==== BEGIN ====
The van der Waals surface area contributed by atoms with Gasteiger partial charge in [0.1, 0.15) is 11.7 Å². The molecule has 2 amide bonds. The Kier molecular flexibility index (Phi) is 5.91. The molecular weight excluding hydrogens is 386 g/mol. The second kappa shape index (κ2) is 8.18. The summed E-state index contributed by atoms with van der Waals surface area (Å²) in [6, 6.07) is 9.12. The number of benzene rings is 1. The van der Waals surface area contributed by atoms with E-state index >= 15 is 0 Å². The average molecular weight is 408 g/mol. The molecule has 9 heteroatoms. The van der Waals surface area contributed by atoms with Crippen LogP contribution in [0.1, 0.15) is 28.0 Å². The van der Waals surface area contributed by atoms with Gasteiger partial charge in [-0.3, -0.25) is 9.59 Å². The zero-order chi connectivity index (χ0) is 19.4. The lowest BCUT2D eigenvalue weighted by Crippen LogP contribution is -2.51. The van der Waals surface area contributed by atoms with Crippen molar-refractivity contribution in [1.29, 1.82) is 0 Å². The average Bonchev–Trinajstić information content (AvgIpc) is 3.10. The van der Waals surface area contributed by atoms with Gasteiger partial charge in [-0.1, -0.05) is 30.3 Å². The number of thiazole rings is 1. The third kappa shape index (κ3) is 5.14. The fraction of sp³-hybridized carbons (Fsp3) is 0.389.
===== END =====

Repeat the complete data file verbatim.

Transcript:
The van der Waals surface area contributed by atoms with Gasteiger partial charge in [0.1, 0.15) is 11.7 Å². The molecule has 2 amide bonds. The Kier molecular flexibility index (Phi) is 5.91. The molecular weight excluding hydrogens is 386 g/mol. The second kappa shape index (κ2) is 8.18. The summed E-state index contributed by atoms with van der Waals surface area (Å²) in [6, 6.07) is 9.12. The number of benzene rings is 1. The van der Waals surface area contributed by atoms with E-state index >= 15 is 0 Å². The average molecular weight is 408 g/mol. The molecule has 9 heteroatoms. The van der Waals surface area contributed by atoms with Crippen LogP contribution in [0.1, 0.15) is 28.0 Å². The van der Waals surface area contributed by atoms with Gasteiger partial charge in [-0.3, -0.25) is 9.59 Å². The zero-order chi connectivity index (χ0) is 19.4. The lowest BCUT2D eigenvalue weighted by Crippen LogP contribution is -2.51. The van der Waals surface area contributed by atoms with Crippen molar-refractivity contribution in [1.29, 1.82) is 0 Å². The average Bonchev–Trinajstić information content (AvgIpc) is 3.10. The van der Waals surface area contributed by atoms with Gasteiger partial charge in [-0.1, -0.05) is 30.3 Å². The number of thiazole rings is 1. The third kappa shape index (κ3) is 5.14. The fraction of sp³-hybridized carbons (Fsp3) is 0.389.